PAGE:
Ten minutes after she left, two women in too much black makeup came in. "Excuse me. I don't mean to be a pest, but..." Anyone who says this phrase is a liar. "one of your signs says 'open', and the other says 'closed'. Which is it? Are you open or closed?"
"Oh, sorry." I said, going over to flip the sign. "We're open. I must have missed the sign." Ans I smiled my fakest customer service smile.
"So, do you only get half paid for the day, then?"
Over by the new arrival racks, a customer who knew me sucked in air through his teeth.
"Ha." I ALF laughed. "Is there anything I can help you find?"
She came up to the counter and smiled at me. "Do you have a girlfriend?"
"Are we playing The Question Game?"
"I'm asking because I"m here with Avon Cosmet--"
"Oh, I'm sorrrrrrrrrrrrrrrrrrrrrry." I said. "So, you could read the 'closed' sign, but not the big sign next to it that says "no soliciting'?"
"Well, we're just here---"
"Your just here to bother people who are working with your cheap products that can't work or be stylish or else they'd be being sold in stores by people hired to understand the product and its customer base, not by some--"
She leaned over the coutner toward me. "Hey! Look,, buddy, if you don't want--"
"I'm not your buddy." I said, leaning into her. If this were a sitcom, we would have started making out in less than ten seconds. "Take your friend and your briefcase full of garbage out of my store. And tell your boss, if they're going to try and push make up on people, they should hire someone who has a sense of fashion."
"GET OUT OF MY STORE."
And, she did.
I knew her company didn't take the product seriously because they'd sent her and her creepily silent, and also creepuly made up friend. They looked like a 1994 Nine Inch Nails video. When a company had a product they believe in, they send two middle aged men or two middle aged women in professional suits, who immediately ask to speak to the business owner or "the man of the house." If the product is mediocre, they send a man and a woman, and it doesn't matter what they're wearing. But if a product is beyond hope, they send two attractive women under the age of twenty-five. If they send two blonde chicks who, like, totally don't even look like they're even, like, fourteen, RUN.
Last week, two, like, blonde chicks bopped into the store. My coworker took one look, and meandered to the back of the room.
"Hi!" Bimbette #1 said. "We're here with, like, Vita Coco."
"It's this totally delicious coconut water." Said Bimbette #2, matching #1's cadence.
"It is soooooooo delicious. We drink it all the time." Giggle.
"It's realy refreshing, and totally good for you, too." Giggle.
I was transfixed. I don't like blonde women at all. Especially not, like, totally stupid and fake ones. But these two were hypnotizingly moronic.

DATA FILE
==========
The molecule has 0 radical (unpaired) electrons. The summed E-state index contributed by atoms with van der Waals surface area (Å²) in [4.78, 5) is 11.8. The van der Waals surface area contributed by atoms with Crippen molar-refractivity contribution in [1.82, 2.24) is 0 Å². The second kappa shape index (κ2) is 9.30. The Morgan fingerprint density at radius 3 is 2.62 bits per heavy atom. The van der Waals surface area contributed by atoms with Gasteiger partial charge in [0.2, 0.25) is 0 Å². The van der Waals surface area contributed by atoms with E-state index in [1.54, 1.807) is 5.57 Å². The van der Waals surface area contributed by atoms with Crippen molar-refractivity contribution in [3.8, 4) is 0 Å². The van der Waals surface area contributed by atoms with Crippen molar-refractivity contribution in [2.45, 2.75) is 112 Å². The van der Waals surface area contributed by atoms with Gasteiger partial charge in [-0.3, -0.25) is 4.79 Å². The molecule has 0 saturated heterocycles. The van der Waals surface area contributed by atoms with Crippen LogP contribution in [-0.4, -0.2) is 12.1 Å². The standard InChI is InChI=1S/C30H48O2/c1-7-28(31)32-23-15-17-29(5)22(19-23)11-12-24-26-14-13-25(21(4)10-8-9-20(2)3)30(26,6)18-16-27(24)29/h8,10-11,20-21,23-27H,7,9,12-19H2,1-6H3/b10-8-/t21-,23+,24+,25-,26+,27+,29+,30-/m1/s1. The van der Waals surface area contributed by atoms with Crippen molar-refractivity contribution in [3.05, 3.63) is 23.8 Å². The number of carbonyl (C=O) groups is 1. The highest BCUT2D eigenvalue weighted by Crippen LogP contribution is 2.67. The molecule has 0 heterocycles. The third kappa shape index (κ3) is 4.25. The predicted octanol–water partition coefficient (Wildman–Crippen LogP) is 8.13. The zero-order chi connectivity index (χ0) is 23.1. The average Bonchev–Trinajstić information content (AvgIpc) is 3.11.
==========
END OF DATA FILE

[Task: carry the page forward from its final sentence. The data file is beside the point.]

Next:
#1: "Like, all we do is work out and drink this delicious beverage."
#2: "And now they totally come in different flavors. Would you like some samples?"
NO. No, I did not want any samples. I just wanted them to leave. I had started digging my finger nails into my palms. And I focused on the only thing in the world that can block out a person when they're trying to hypnotize you.
"Thanks." Giggle. I couldn't even remember which number she was.
"You're totally going to love it."
And they left.
Quentin, my coworker, made his way back to the front of the store. "I wouldn't. I wouldn't drink that if I were you."
I opened it up. "How bad could it be?"
VitaCoco tastes exactly like sperm would taste if sperm could vomit. And vomiting is what I nearly did after drinking it. It was the single most vile thing I've ever had in my mouth, and I've put my tongue in some questionable places.
I brought all the samples out to the bar with me that night, expecting to make horrible drinks for people, but several of my friends clained to love VitaCoco. Some of them even taking huge gulps of it without flinching or making a face.
"But...but...sperm vomit." Was all I could say.
The next day, the Vita Coco Van was parked outside the store. I barely contained myself from going outside and slashing the tires.
So...this just happened:
Thirty-something year old woman walks into the store, and says "Where's your Hannah Montana section?"
Fine. "We don't have one. She doesn't really fall into our demographic. We mainly sell comics. Also some Hello Kitty stuff."
She drops her voice into the obviously not interested octave. "Nah." She wanders around the store for a bit. "Vertigo comics? Is that, like, Coldplay Vertigo or U2 Vertigo?"
"Neither. It's a comic book company that puts out--"
"Look, I KNOW it's a comic book. Is it a Coldplay comic or a U2 comic?"
Dropping my voice to the clearly uninterested octave. "Coldplay."
Giant sigh. "No."
"So U2 then?"
This one didn't actually happen to me, but to a coworker, who immediately called and relayed it to me:
Customer: I'm looking for a kids' book. Nothing too simple. Something for a kid about twelve or thirteen.
Stephen: Well, there's a newish series of books out called Diary of A Wimpy Kid. It's a memoir with illustrations about a kid who...
Customer: It's not a Gay Comic is it?
Stephen: Uhhhh. No.
Customer: Because I don't want to start him on the gay stuff too early.
WHAT DOES THAT EVEN MEAN???